But blame some guys for firing on a tall building that they thought contained snipers when they and their friends and co-workers were taking fire? That's a bit of a stretch. I suppose it is technically possible that they identified Mr. Couso as an unarmed journalist and just decided to murder him anyway, but somehow I doubt that, especially if he was lying down on a balcony pointing a big black video camera or telephoto lens at them. Innocent until proven guilty in a court of law with due process, in that case.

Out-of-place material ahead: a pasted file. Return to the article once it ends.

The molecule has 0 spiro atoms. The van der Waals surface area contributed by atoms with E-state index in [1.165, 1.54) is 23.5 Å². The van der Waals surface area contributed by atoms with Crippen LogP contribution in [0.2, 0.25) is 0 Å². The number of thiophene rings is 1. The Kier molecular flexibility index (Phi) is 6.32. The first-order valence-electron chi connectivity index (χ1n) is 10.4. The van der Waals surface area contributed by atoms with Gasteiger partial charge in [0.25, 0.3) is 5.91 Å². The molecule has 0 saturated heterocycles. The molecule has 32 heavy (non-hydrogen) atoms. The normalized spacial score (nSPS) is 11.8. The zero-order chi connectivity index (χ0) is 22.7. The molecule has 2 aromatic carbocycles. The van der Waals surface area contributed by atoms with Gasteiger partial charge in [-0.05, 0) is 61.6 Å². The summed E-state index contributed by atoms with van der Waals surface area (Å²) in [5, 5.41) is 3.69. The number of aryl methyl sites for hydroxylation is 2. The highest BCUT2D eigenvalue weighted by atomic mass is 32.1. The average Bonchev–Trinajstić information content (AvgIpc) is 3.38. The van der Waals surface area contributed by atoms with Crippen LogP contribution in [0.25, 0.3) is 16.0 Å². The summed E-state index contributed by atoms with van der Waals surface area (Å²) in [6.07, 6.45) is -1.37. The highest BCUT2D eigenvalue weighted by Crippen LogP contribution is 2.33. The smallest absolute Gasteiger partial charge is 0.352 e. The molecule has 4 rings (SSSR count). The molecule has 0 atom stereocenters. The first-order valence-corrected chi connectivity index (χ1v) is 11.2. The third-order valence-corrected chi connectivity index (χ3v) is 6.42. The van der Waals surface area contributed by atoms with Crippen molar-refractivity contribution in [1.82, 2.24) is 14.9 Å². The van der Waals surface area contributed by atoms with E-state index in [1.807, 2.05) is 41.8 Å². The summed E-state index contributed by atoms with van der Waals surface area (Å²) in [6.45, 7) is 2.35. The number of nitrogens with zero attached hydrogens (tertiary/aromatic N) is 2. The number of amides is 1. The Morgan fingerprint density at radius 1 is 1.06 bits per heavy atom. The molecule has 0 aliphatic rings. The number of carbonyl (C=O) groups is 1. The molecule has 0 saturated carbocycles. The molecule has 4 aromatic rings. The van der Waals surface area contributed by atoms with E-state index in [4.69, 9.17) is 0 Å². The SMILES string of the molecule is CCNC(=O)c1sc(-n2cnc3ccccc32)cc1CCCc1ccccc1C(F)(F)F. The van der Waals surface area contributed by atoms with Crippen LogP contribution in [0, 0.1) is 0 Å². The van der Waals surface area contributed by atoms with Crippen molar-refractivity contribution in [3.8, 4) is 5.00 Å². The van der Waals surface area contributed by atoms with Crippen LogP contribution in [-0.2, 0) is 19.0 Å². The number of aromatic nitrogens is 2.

You're sitting in a comfy chair in an office. You're a journalist. You just got offered a plane ticket to what you know might soon be a warzone. You know there's a hotel there where you can hole up with a bunch of other journalists so you can all help each other. (Echo chamber. Groupthink.) You kiss your family and loved ones goodbye. They tell you to be safe and not to take any unnecessary risks. You step onto that plane. You just took an unnecessary risk. Unless you really feel that the job of a journalist is worth dying for. Once you're committed you're very unlikely to quit and give up and go home or stay behind the lines and not get any good scoops. That editor back home wants the good stuff. You want the stories to tell. You want to be the intrepid hero, the guy who gets back with the real story. Now you're dead and your family is crying. I sincerely hope you felt that it was worth it, all the way to the end.